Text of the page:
Guantanamo bishop moving to a new archdiocese

A view of the facade of St Peters Basilica from the Vaticans Apostolic Palace Credit Lauren Cater CNA A view of the facade of St. Peter's Basilica from the Vaticans Apostolic Palace. | Lauren Cater/CNA.

On Tuesday, the Vatican announced that Bishop Wilfredo Pino Estévez, who has led the Cuban diocese of Guantánamo-Baracoa for the past 10 years, will now be taking over as the new Archbishop of Camaguey.

Announced Dec. 6, the appointment comes after the prelate's lengthy time in the diocese of Guantanamo-Baracoa.

Born in Camaguey Oct. 12, 1950, the bishop studied philosophy and theology at the Major Seminary of San Carlos y San Ambrosio in San Cristóbal de La Habana.

He was ordained a priest Aug. 1, 1975, for the Archdiocese of Camaguey, where he then served in various capacities, including as Parochial Vicar of Nuevitas; treasurer of the parish in Florida, Cuba; National Director of the Pontifical Missionary Works and as pastor of Sant Cruz del Sur.

Bishop Pino was also on the diocesan committee that organized St. John Paul II's visit to Cuba in 1998. In addition, he later served as pastor of Merced, Rector of the Diocesan House, Episcopal Vicar for the city of Camaguey and director of the diocese's newsletter.

He was appointed as Bishop of Guantanamo-Baracoa by Benedict XVI Dec. 13, 2006, officially taking the reins in January 2017.

During his time as bishop of Guantanamo, Pino has had to oversee the diocese throughout many years of conflict regarding the disputed U.S. Guantanamo Bay detention facility in Cuba.

The detention facility in Guantanamo Bay was opened in 2002 as a supposedly secure way to detain terror suspects who were captured from the War in Afghanistan, and later in Iraq, and who were deemed too much of a national security threat to keep on American soil.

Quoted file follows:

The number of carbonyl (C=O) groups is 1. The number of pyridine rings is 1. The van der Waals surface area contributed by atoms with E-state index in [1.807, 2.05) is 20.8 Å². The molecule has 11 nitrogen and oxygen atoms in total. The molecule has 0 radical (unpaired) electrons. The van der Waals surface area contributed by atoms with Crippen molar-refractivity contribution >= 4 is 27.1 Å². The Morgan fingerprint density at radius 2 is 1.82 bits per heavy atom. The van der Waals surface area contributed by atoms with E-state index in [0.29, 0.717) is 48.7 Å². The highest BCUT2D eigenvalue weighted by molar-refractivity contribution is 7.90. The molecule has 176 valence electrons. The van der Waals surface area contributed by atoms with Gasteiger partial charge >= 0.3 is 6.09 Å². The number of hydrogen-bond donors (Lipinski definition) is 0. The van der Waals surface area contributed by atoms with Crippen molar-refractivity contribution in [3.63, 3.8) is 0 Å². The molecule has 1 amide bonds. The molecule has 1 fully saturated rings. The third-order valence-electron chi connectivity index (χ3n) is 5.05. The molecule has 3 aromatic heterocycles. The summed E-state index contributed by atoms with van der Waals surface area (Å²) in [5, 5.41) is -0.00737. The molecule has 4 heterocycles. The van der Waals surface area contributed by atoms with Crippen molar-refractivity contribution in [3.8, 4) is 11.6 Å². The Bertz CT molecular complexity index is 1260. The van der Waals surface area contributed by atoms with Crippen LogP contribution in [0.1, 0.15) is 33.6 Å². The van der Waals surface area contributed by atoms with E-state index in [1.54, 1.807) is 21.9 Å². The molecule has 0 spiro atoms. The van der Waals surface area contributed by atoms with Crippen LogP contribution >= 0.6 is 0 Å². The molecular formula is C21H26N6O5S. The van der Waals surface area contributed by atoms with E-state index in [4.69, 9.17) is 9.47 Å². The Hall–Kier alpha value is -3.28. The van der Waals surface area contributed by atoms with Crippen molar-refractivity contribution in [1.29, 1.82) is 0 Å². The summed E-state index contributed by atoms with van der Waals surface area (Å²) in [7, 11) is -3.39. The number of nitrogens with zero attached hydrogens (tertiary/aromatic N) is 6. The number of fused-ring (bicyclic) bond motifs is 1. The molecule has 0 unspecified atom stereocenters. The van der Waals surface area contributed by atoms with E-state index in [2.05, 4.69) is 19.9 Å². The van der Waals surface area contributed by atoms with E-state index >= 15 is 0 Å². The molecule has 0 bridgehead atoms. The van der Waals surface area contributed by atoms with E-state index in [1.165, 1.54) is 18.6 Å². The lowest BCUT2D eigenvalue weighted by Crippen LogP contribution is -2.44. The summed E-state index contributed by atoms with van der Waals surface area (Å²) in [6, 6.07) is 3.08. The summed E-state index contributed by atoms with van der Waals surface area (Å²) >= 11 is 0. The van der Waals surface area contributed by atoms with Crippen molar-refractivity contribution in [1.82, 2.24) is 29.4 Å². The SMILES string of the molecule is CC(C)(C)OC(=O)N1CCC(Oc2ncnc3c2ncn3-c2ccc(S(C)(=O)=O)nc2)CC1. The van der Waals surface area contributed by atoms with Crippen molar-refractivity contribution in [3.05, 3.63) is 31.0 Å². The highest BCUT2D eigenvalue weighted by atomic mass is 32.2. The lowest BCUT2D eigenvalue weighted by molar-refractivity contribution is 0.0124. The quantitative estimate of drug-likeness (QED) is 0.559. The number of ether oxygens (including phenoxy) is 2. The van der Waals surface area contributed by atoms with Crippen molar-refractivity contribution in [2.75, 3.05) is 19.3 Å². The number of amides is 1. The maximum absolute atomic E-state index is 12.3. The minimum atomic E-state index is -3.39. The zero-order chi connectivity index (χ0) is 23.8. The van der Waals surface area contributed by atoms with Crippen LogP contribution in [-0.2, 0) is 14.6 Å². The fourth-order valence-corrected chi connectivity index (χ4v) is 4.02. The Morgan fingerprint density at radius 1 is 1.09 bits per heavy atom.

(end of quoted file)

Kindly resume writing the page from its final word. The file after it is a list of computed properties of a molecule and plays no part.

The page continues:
Detainees were treated as "enemy combatants," and since they belonged to a terrorist group rather than a country, the U.S. considered as complying with the Geneva Convention to hold them on non-U.S. soil and try them in a military court. Almost 800 detainees reportedly passed through Guantanamo from 2001-2008.

Human rights experts commissioned by the United Nations expressed concern about interrogation techniques used at the prison in a 2006 U.N. report based on information from the U.S., former detainees and their lawyers. According to the report, the techniques were considered "degrading treatment."

In recent years, the U.N.'s human rights head repeatedly asked the United States to close the prison, speaking out against the prolonged detention of prisoners without trial.

Many bishops in the U.S. and at the Vatican have in the past disapproved of the indefinite detention of prisoners at Guantanamo and the conditions at the prison, however, the Cuban bishops themselves have typically refrained from making major statements, given the sensitivity of the political situation in the country.

In December 2014, U.S. Secretary of State John Kerry met with Vatican officials to seek their help in re-settling remaining detainees.

In February of this year, U.S. President Barack Obama announced his intent to close the Guantanamo Bay detention facility, a proposal that Catholic bishops have long supported.

According to the Guardian, the Pentagon said the release of Yemeni prisoner Shawqi Awad Balzuhair, announced Sunday, has lowered the number of prisoners held at the base to 59, with 20 of the remaining prisoners having also been approved for release.

However, as the Obama administration prepares to step down following the election of Donald Trump as the next U.S. president, doubt has arisen as to whether the plans to close the Guantanamo Bay detention center will in fact move forward.

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